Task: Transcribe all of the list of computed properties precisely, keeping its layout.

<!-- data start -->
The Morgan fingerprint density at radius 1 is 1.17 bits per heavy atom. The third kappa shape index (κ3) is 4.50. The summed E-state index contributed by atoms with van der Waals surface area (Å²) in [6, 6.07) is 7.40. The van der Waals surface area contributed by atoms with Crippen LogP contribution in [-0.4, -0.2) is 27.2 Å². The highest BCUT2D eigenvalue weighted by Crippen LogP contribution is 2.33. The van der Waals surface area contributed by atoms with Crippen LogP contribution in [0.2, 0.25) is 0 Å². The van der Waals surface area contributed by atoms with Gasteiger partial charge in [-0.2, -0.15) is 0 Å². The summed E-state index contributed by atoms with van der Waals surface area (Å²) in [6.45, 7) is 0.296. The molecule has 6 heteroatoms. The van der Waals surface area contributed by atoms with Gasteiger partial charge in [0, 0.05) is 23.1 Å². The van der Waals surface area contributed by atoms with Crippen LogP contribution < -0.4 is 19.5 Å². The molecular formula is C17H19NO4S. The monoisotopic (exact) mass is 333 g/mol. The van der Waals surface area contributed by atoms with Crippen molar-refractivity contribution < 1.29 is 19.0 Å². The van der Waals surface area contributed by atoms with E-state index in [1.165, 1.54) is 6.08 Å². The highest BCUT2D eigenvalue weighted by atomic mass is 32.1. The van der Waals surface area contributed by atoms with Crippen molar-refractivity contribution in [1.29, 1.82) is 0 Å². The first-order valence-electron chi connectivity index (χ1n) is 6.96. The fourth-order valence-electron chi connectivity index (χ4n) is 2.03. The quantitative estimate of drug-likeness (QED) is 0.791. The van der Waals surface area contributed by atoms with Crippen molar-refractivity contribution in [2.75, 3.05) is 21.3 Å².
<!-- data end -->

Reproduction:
The Morgan fingerprint density at radius 1 is 1.17 bits per heavy atom. The third kappa shape index (κ3) is 4.50. The summed E-state index contributed by atoms with van der Waals surface area (Å²) in [6, 6.07) is 7.40. The van der Waals surface area contributed by atoms with Crippen LogP contribution in [-0.4, -0.2) is 27.2 Å². The highest BCUT2D eigenvalue weighted by Crippen LogP contribution is 2.33. The van der Waals surface area contributed by atoms with Crippen LogP contribution in [0.2, 0.25) is 0 Å². The van der Waals surface area contributed by atoms with Gasteiger partial charge in [-0.2, -0.15) is 0 Å². The summed E-state index contributed by atoms with van der Waals surface area (Å²) in [6.45, 7) is 0.296. The molecule has 6 heteroatoms. The van der Waals surface area contributed by atoms with Gasteiger partial charge in [0, 0.05) is 23.1 Å². The van der Waals surface area contributed by atoms with Crippen LogP contribution < -0.4 is 19.5 Å². The molecular formula is C17H19NO4S. The monoisotopic (exact) mass is 333 g/mol. The van der Waals surface area contributed by atoms with Crippen molar-refractivity contribution < 1.29 is 19.0 Å². The van der Waals surface area contributed by atoms with E-state index in [1.165, 1.54) is 6.08 Å². The highest BCUT2D eigenvalue weighted by atomic mass is 32.1. The van der Waals surface area contributed by atoms with Crippen molar-refractivity contribution in [1.29, 1.82) is 0 Å². The first-order valence-electron chi connectivity index (χ1n) is 6.96. The fourth-order valence-electron chi connectivity index (χ4n) is 2.03. The quantitative estimate of drug-likeness (QED) is 0.791. The van der Waals surface area contributed by atoms with Crippen molar-refractivity contribution in [2.75, 3.05) is 21.3 Å².